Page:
Girl 3 was browbeaten into getting the shot by an evil public health nurses even though she had a signed waiver exempting her from it and was admitted to hospital two hours later with a spectacular constellation of unpleasant symptoms (however, no leg paralysis like Girl 1). Most of the symptoms are very general (fatigue, weakness, stomach pain), but can any of the doctors out there can advise if is it possible to develop a urinary infection severe enough to require hospitalization within that time frame? Otherwise I suspect it was pre-existing.

    Girl 4 has not been feeling “normal” for a couple of weeks so mom takes her in for a checkup. Doctor apparently does not diagnose her with anything but says she needs vaccinations. Mom doesn’t want her to get Gardasil, doctor tries to sneak it in anyway (really? See caveat re third hand reporting and spin in example 2.) Mother and daughter leave office without daughter getting the shot. So again – no shot, no syndrome!

    The rest of the article – the usual antivaxx tortured logic and hysterical frothing about children being used as guinea pigs by EEEVIL doctors and drug companies. Not worth the effort to wade through in detail.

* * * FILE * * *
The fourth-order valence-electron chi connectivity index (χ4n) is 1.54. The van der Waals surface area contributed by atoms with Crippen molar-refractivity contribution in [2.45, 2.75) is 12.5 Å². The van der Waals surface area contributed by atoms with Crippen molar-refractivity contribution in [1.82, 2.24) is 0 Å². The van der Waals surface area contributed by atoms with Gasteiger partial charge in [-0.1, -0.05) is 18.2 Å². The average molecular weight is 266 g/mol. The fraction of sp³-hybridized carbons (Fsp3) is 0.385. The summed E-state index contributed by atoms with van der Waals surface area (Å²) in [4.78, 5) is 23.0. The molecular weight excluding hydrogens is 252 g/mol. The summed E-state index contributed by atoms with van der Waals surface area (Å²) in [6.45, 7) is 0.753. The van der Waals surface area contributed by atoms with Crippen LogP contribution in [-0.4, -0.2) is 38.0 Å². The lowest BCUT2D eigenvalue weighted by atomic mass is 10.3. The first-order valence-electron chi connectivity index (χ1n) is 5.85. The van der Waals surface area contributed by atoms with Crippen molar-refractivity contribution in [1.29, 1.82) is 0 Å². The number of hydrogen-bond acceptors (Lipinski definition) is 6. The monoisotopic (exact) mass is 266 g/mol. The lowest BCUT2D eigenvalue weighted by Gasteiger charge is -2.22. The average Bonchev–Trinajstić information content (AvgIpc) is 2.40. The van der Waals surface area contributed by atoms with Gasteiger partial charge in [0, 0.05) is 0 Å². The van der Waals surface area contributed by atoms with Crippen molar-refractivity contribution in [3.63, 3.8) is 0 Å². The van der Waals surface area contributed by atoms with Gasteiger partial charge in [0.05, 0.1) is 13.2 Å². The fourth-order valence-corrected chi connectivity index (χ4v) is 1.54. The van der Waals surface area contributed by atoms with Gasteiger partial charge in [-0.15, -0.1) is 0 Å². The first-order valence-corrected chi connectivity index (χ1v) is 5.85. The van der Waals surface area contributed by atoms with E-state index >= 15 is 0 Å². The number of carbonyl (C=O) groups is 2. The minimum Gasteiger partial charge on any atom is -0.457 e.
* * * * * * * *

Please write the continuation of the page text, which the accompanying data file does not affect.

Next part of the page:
So how did I do? Based on her criteria, anything bad that happens to someone after they get a vaccine can be considered an “adverse event.” Actually, you don’t even need to get the vaccine to have an adverse event – just getting scolded by the doctor qualifies!

    BTW, if I wasn’t well past the age where it would do me any good, I would get Gardasil without any hesitation. It could have spared me a couple of scares in my 20s if it had been available when I was a teen.

  13. #13 Edith Prickly
    December 9, 2011

    I have a longer analysis in moderation, but the short version is I can’t believe anyone with a grain of sense would find this convincing (in other words, everyone but alties). Detailed scientific knowledge is not required to see the gaping holes in both the information presented and her conclusions about it.

  14. #14 T-reg
    December 9, 2011

    I was going into the weekend withdrawal without a healthy dose of RI. I think this will last me a couple of hours.